Some programs require that you complete an online or in-person first-time homebuying class. Random, right? Your realtor or lender should be able to guide you in finding one. 

The goal is to help keep yourself accountable, and empower you to navigate tough financial decisions with ease. (Kind of like what Penny does for your wallet.)

Do you actually need a 20% down payment? 

20% of the home’s purchase price is the ideal down payment required to buy a house. 

At least, that’s the golden rule. If you put down less than that without qualifying for a first-time or repeat-buyer program, you will most likely have to pay mortgage insurance -- which can add up to hundreds of $$ a month. (Yep, they get your money one way or another.) 

>> Pro tip: Keep your down payment savings in a high-yield savings account for at least 3 months prior to wanting to buy a home, and maximize your earnings.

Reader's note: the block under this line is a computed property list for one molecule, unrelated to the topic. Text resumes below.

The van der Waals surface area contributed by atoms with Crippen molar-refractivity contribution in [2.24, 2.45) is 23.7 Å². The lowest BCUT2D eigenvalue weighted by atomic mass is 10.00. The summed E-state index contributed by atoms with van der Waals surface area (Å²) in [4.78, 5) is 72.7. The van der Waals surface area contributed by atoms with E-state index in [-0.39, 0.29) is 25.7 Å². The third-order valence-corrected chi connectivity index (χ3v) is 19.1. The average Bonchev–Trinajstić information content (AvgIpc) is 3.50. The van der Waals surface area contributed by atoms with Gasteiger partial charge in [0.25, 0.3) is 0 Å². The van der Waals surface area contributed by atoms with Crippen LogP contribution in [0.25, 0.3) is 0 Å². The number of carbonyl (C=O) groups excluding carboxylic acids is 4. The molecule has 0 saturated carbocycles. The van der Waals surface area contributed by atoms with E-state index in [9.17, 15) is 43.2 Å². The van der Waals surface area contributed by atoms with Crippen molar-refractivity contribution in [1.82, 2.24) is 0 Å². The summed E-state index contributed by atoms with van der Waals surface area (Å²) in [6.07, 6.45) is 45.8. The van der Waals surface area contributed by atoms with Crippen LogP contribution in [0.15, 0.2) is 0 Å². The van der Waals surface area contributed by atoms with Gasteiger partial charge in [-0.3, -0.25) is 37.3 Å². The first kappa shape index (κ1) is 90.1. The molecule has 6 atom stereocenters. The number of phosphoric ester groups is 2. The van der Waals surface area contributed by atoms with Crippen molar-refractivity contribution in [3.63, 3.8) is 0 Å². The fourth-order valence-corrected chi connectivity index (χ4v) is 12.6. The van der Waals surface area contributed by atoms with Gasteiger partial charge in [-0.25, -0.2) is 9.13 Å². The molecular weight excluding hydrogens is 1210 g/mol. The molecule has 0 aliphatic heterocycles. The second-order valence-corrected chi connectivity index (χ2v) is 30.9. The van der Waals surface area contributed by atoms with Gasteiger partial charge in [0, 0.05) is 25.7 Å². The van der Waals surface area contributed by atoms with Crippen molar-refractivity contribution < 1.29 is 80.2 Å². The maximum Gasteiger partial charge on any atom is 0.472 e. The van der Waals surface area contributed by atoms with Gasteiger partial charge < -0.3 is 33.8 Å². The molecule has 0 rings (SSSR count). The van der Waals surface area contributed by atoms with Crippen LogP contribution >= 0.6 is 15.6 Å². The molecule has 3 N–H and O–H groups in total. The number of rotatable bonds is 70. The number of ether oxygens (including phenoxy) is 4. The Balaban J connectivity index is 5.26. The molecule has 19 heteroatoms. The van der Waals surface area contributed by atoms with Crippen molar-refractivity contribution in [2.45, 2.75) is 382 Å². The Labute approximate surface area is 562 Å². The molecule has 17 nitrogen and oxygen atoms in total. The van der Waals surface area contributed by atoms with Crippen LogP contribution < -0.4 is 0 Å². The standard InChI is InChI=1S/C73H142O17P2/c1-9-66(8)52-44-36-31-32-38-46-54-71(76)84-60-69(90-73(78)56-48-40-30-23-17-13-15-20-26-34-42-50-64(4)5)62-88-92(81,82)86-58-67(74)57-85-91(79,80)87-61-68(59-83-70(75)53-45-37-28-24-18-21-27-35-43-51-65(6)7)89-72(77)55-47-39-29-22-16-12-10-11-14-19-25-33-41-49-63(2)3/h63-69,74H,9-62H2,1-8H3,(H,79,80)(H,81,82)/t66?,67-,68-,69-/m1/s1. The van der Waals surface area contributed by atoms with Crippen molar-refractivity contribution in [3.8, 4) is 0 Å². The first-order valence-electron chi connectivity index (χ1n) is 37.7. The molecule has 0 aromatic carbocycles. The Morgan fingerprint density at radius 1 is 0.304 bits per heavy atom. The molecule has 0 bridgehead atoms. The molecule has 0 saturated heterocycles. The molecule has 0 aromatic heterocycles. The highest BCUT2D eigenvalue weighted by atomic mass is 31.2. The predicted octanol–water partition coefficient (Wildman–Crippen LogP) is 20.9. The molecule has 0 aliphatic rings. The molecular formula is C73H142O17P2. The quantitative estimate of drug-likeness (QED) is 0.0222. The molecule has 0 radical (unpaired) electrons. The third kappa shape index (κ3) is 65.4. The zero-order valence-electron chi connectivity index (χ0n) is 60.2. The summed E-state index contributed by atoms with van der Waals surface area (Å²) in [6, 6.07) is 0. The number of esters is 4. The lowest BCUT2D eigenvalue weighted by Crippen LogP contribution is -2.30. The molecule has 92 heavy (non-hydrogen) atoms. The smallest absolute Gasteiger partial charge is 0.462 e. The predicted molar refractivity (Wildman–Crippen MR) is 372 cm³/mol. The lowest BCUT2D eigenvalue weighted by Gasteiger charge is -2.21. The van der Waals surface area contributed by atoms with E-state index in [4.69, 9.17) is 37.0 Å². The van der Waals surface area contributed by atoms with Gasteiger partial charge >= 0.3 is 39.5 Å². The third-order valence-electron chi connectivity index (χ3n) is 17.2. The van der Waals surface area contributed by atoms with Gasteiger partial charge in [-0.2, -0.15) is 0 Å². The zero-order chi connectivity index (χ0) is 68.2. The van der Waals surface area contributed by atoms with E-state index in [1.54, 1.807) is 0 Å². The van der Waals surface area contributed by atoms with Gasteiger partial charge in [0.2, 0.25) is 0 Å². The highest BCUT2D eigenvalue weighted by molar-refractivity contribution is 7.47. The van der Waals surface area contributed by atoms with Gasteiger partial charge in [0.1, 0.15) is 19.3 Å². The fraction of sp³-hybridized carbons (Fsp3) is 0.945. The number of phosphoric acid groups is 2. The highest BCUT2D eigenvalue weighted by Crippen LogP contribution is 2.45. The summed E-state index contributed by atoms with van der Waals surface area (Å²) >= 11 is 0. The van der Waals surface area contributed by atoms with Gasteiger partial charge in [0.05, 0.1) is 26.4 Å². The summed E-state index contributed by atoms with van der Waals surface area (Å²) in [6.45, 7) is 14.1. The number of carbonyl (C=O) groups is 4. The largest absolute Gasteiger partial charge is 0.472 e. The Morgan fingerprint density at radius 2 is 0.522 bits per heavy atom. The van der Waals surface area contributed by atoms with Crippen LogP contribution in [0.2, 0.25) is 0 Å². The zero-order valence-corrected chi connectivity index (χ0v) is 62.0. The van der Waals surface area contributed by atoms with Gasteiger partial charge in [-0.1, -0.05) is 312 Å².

Resources for first-time homebuyers

Between homebuying, budgeting, investing, saving for retirement, and just doing your best to live your life – money planning can be a lot to handle on your own. Thankfully, you don’t have to. 

Need to plan it all out? Sign up for Penny. 

First, we’ll help you discover your wallet’s untapped potential. Then, we’ll help you stay on track with personalized money insights and monthly check-ins, delivered straight to your email inbox. Your first home might be closer than you think!

Government loan programs:

  • FHA = Federal Housing Administration Loans
  • VA = Department of Veteran Affairs Loans
  • USDA = United States Department of Agriculture Loans
  • Bookmark this page to read the latest on first-time programs
  • Read this to learn about Biden's $25k Down Payment Toward Equity Act

Other resources: